No more government tit for you to suck on, Reeds.

FishForLunch
05-27-2004, 05:04 PM
If Kerry is elected he will increase taxes, pump money into schools without reforming the system - at the same time he will respect the right of the terrorists to bomb the crap out our citizens.

reeds
05-27-2004, 05:13 PM
"If Kerry is elected he will increase taxes, pump money into schools without reforming the system - at the same time he will respect the right of the terrorists to bomb the crap out our citizens.


Kerry will increase taxes- to the wealthy that can afford it...makes sense to me....

mavsman55
05-27-2004, 05:16 PM
Originally posted by: FishForLunch
If Kerry is elected he will increase taxes, pump money into schools without reforming the system - at the same time he will respect the right of the terrorists to bomb the crap out our citizens.

hehehe, couldn't have said it better myself.

dude1394
05-27-2004, 10:56 PM
Whiners on the left, whiners on the right, whiners in front of me, whiners in back of me.

reeds
05-28-2004, 11:32 AM
Just to make you happy DUDE- thats FRENCH WHINE to you!!!lol

sike
05-28-2004, 11:34 AM
to quote the famous theologian/philosopher fred durst, "i know why you want to hate me, cause hate is all the world's even seen lately".....

dude1394
05-28-2004, 06:42 PM
Originally posted by: reeds
Just to make you happy DUDE- thats FRENCH WHINE to you!!!lol

Not tonight, a fine austrailian vintage. i/expressions/face-icon-small-smile.gif I was looking for a cabernet from italy but couldn't find one. Too bad about spains appeasement, they had some nice reds. i/expressions/face-icon-small-smile.gif

reeds
05-28-2004, 10:16 PM
"Not tonight, a fine austrailian vintage. I was looking for a cabernet from italy but couldn't find one. Too bad about spains appeasement, they had some nice reds. "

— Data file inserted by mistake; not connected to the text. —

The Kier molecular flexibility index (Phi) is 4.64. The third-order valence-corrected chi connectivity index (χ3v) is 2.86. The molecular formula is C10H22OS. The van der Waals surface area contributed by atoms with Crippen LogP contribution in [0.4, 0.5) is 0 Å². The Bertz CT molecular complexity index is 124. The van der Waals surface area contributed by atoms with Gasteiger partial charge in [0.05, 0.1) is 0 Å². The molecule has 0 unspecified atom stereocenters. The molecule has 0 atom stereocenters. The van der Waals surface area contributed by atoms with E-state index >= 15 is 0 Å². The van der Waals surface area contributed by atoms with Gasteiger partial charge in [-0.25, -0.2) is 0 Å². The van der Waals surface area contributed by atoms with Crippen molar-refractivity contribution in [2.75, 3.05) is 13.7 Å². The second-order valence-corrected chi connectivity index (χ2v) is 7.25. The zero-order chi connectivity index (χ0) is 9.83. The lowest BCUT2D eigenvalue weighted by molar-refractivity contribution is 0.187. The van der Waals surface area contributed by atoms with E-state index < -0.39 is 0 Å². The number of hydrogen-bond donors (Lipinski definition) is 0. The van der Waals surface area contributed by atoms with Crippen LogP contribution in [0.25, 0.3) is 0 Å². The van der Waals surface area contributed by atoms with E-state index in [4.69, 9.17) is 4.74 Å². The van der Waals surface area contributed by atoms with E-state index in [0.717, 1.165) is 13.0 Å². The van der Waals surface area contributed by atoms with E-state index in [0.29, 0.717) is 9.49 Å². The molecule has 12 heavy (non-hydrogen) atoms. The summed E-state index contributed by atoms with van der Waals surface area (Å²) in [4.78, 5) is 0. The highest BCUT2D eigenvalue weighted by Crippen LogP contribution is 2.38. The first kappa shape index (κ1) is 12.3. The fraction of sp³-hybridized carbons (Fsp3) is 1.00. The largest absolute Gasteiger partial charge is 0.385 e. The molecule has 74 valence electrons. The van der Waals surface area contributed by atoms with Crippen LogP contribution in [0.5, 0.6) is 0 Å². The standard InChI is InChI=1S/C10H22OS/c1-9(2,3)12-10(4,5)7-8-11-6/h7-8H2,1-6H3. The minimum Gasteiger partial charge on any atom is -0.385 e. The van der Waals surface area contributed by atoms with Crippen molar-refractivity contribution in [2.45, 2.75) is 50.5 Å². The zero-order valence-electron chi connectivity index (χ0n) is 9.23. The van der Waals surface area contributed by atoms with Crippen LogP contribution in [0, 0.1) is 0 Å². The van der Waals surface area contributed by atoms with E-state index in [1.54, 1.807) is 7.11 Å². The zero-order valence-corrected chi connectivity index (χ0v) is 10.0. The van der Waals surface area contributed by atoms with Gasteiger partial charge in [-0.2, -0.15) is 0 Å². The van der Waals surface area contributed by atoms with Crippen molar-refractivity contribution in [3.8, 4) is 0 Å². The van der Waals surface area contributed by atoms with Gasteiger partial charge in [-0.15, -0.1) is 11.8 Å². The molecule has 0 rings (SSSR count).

On a serious note DUDE- I just started wine drinking myself...actually went to NAPA valley last summer..ever been?? We went to Mondovi Vinyards..it was great...Bought a few bottles..does the California wine compare to that in France? Sorry- this should probably be a PM...

dude1394
05-28-2004, 10:41 PM
I don't particularly like pms, I'm too nosy and I like a lot of posts. .. I like to keep it all out in the open. Actually the French wine is really excellent that I've tasted. California wine DOES compare favorably however. In fact I was really tempted to get a california wine tonight and bought a really nice Fetzer Cabernet a couple of weeks ago. 25 bucks which for me is pretty steep. It was interesting I was in france oh about 3 months ago and was talking to the locals about wine. It's almost like micro-brews over there. Each region markets their wine not by the grape cabernet, chardonay, etc. but by the region. Pretty good stuff.

reeds
05-29-2004, 10:13 AM
Its funny- 10 years ago I would have never imagined myself drinking wine...strange how things change

Robert Mondovi Savignon Blanc is very good.. bright fruit, floral, mineral and spice flavors with a crisp balance..since I was at his vinyard, I have been drinking mostly wines in that region of California..someday soon I will branch out and try other wines from around the world...

u2sarajevo
05-29-2004, 10:23 AM
Reeds.... go a little north and try some Oregon Pinot Noir. It's red wine, but there is nothing finer.

If you have it in your area, get Ponzi Wineries Pinot Noir.

reeds
05-29-2004, 01:37 PM
I will look for it- I am not certain we have it here in Wi..but thanks for the tip...

mavsman55
05-31-2004, 08:14 PM
Originally posted by: reeds
Medical research- screw it..environment- screw it..schools- who needs em? Only thing I see that isnt cut is defense..what a shock..we gotta protect this country from Sadaam...

This is a joke, right?


schools-who needs em?
hate to break this to you pal, but there are hundreds of thousands of schools in the united states today... that certainly shouldn't be the 1st thing on Bush's mind.

Why is defense spending all of a sudden non-important in your mind? Tell me, would you rather be alive going to a mediocre school, or dead and going to a well-funded school? Get a grip.

Murphy3
05-31-2004, 10:58 PM
Originally posted by: mavsman55
[quote]
Originally posted by: reeds
Medical research- screw it..environment- screw it..schools- who needs em? Only thing I see that isnt cut is defense..what a shock..we gotta protect this country from Sadaam...


this is a joke, right?

Reeds?

reeds
06-01-2004, 04:12 PM
NO JOKE..school spending should NEVER be cut..the population is only increasing..you think Education is expensive? Try IGNORANCE- see how expensive that is

MavKikiNYC
06-01-2004, 04:34 PM
Bush's fault, right, Reeds?


NEC to Pay $20 Million in School Fraud Case

By Matt Richtel and Gary Rivlin
05/31/04 12:22 AM PT

Under the settlement, NEC will pay a $4.7 million criminal fine and $16 million to settle the suit brought by the San Francisco schools, including $5.6 million in equipment and services.

Criminal investigations into corruption and waste in the so-called E-rate program, a federal program to bring Internet access to poor schools and libraries, have yielded the biggest legal settlement to date.